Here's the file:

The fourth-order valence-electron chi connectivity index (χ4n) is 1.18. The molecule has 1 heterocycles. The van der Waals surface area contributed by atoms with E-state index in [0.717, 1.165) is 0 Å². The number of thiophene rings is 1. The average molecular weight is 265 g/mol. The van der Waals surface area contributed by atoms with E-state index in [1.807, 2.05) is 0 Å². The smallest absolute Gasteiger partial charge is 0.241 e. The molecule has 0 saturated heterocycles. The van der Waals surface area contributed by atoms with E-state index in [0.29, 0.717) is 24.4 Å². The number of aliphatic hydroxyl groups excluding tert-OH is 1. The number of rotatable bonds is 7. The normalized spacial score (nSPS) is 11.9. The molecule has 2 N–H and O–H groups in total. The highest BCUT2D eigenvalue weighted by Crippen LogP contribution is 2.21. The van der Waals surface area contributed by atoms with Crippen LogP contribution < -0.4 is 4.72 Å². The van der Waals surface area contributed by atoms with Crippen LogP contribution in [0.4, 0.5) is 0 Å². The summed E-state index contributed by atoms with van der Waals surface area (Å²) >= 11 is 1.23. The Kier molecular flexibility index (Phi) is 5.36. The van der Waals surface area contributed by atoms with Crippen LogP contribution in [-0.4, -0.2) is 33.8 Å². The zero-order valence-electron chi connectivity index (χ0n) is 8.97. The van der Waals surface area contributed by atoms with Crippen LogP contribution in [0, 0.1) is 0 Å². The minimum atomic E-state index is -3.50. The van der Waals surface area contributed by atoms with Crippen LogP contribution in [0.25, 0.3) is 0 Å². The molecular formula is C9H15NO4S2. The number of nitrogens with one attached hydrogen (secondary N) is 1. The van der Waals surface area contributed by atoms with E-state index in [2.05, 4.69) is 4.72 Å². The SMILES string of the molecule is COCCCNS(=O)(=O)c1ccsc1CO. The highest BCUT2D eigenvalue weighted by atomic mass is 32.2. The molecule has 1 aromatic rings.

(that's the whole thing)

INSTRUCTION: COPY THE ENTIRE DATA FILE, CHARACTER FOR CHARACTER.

The fourth-order valence-electron chi connectivity index (χ4n) is 1.18. The molecule has 1 heterocycles. The van der Waals surface area contributed by atoms with E-state index in [0.717, 1.165) is 0 Å². The number of thiophene rings is 1. The average molecular weight is 265 g/mol. The van der Waals surface area contributed by atoms with E-state index in [1.807, 2.05) is 0 Å². The smallest absolute Gasteiger partial charge is 0.241 e. The molecule has 0 saturated heterocycles. The van der Waals surface area contributed by atoms with E-state index in [0.29, 0.717) is 24.4 Å². The number of aliphatic hydroxyl groups excluding tert-OH is 1. The number of rotatable bonds is 7. The normalized spacial score (nSPS) is 11.9. The molecule has 2 N–H and O–H groups in total. The highest BCUT2D eigenvalue weighted by Crippen LogP contribution is 2.21. The van der Waals surface area contributed by atoms with Crippen LogP contribution < -0.4 is 4.72 Å². The van der Waals surface area contributed by atoms with Crippen LogP contribution in [0.4, 0.5) is 0 Å². The summed E-state index contributed by atoms with van der Waals surface area (Å²) >= 11 is 1.23. The Kier molecular flexibility index (Phi) is 5.36. The van der Waals surface area contributed by atoms with Crippen LogP contribution in [-0.4, -0.2) is 33.8 Å². The zero-order valence-electron chi connectivity index (χ0n) is 8.97. The van der Waals surface area contributed by atoms with Crippen LogP contribution in [0, 0.1) is 0 Å². The minimum atomic E-state index is -3.50. The van der Waals surface area contributed by atoms with Crippen LogP contribution in [0.25, 0.3) is 0 Å². The molecular formula is C9H15NO4S2. The number of nitrogens with one attached hydrogen (secondary N) is 1. The van der Waals surface area contributed by atoms with E-state index in [2.05, 4.69) is 4.72 Å². The SMILES string of the molecule is COCCCNS(=O)(=O)c1ccsc1CO. The highest BCUT2D eigenvalue weighted by atomic mass is 32.2. The molecule has 1 aromatic rings.